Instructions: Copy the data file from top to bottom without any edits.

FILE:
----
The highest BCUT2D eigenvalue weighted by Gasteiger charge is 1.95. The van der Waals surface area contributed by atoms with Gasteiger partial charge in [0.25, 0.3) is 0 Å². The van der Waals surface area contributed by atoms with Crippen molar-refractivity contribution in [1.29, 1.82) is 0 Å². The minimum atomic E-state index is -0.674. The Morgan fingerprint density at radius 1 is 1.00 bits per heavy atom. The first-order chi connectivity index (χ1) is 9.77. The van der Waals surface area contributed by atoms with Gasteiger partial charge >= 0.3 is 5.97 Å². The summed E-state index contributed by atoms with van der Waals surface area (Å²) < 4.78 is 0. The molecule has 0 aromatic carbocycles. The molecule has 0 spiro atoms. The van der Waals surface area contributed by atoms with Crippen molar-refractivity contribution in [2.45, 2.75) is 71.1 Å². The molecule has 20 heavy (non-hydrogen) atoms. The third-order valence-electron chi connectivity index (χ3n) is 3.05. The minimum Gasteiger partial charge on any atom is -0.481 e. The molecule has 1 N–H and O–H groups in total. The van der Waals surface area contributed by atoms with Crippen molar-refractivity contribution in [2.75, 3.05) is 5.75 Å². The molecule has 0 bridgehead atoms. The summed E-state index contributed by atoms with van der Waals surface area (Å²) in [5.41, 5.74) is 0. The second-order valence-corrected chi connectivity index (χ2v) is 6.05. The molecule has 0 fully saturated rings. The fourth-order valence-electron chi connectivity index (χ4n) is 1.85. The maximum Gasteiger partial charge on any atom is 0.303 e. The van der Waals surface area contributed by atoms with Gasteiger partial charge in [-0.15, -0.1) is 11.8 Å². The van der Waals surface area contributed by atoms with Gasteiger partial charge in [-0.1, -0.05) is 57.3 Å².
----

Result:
The highest BCUT2D eigenvalue weighted by Gasteiger charge is 1.95. The van der Waals surface area contributed by atoms with Gasteiger partial charge in [0.25, 0.3) is 0 Å². The van der Waals surface area contributed by atoms with Crippen molar-refractivity contribution in [1.29, 1.82) is 0 Å². The minimum atomic E-state index is -0.674. The Morgan fingerprint density at radius 1 is 1.00 bits per heavy atom. The first-order chi connectivity index (χ1) is 9.77. The van der Waals surface area contributed by atoms with Gasteiger partial charge >= 0.3 is 5.97 Å². The summed E-state index contributed by atoms with van der Waals surface area (Å²) < 4.78 is 0. The molecule has 0 aromatic carbocycles. The molecule has 0 spiro atoms. The van der Waals surface area contributed by atoms with Crippen molar-refractivity contribution in [2.45, 2.75) is 71.1 Å². The molecule has 20 heavy (non-hydrogen) atoms. The third-order valence-electron chi connectivity index (χ3n) is 3.05. The minimum Gasteiger partial charge on any atom is -0.481 e. The molecule has 1 N–H and O–H groups in total. The van der Waals surface area contributed by atoms with Crippen molar-refractivity contribution in [2.75, 3.05) is 5.75 Å². The molecule has 0 bridgehead atoms. The summed E-state index contributed by atoms with van der Waals surface area (Å²) in [5.41, 5.74) is 0. The second-order valence-corrected chi connectivity index (χ2v) is 6.05. The molecule has 0 fully saturated rings. The fourth-order valence-electron chi connectivity index (χ4n) is 1.85. The maximum Gasteiger partial charge on any atom is 0.303 e. The van der Waals surface area contributed by atoms with Gasteiger partial charge in [-0.15, -0.1) is 11.8 Å². The van der Waals surface area contributed by atoms with Gasteiger partial charge in [-0.1, -0.05) is 57.3 Å².